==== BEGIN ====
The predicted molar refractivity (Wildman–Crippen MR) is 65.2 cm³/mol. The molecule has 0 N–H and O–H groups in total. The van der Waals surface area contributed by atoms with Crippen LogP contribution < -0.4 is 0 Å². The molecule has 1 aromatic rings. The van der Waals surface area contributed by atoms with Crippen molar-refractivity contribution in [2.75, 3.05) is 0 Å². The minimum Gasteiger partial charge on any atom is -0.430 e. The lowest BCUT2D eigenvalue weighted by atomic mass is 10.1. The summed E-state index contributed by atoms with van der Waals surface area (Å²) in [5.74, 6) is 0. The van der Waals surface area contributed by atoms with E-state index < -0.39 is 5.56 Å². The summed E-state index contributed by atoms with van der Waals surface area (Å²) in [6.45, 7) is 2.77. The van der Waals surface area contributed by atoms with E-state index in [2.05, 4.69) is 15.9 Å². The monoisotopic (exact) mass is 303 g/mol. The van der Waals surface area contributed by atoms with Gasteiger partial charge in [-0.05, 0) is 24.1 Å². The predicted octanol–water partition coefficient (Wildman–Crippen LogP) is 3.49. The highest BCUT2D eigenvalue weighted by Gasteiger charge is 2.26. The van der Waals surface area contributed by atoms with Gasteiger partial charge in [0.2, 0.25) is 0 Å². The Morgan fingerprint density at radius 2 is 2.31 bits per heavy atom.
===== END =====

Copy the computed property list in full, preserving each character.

The predicted molar refractivity (Wildman–Crippen MR) is 65.2 cm³/mol. The molecule has 0 N–H and O–H groups in total. The van der Waals surface area contributed by atoms with Crippen LogP contribution < -0.4 is 0 Å². The molecule has 1 aromatic rings. The van der Waals surface area contributed by atoms with Crippen molar-refractivity contribution in [2.75, 3.05) is 0 Å². The minimum Gasteiger partial charge on any atom is -0.430 e. The lowest BCUT2D eigenvalue weighted by atomic mass is 10.1. The summed E-state index contributed by atoms with van der Waals surface area (Å²) in [5.74, 6) is 0. The van der Waals surface area contributed by atoms with E-state index < -0.39 is 5.56 Å². The summed E-state index contributed by atoms with van der Waals surface area (Å²) in [6.45, 7) is 2.77. The van der Waals surface area contributed by atoms with E-state index in [2.05, 4.69) is 15.9 Å². The monoisotopic (exact) mass is 303 g/mol. The van der Waals surface area contributed by atoms with Gasteiger partial charge in [-0.05, 0) is 24.1 Å². The predicted octanol–water partition coefficient (Wildman–Crippen LogP) is 3.49. The highest BCUT2D eigenvalue weighted by Gasteiger charge is 2.26. The van der Waals surface area contributed by atoms with Gasteiger partial charge in [0.2, 0.25) is 0 Å². The Morgan fingerprint density at radius 2 is 2.31 bits per heavy atom.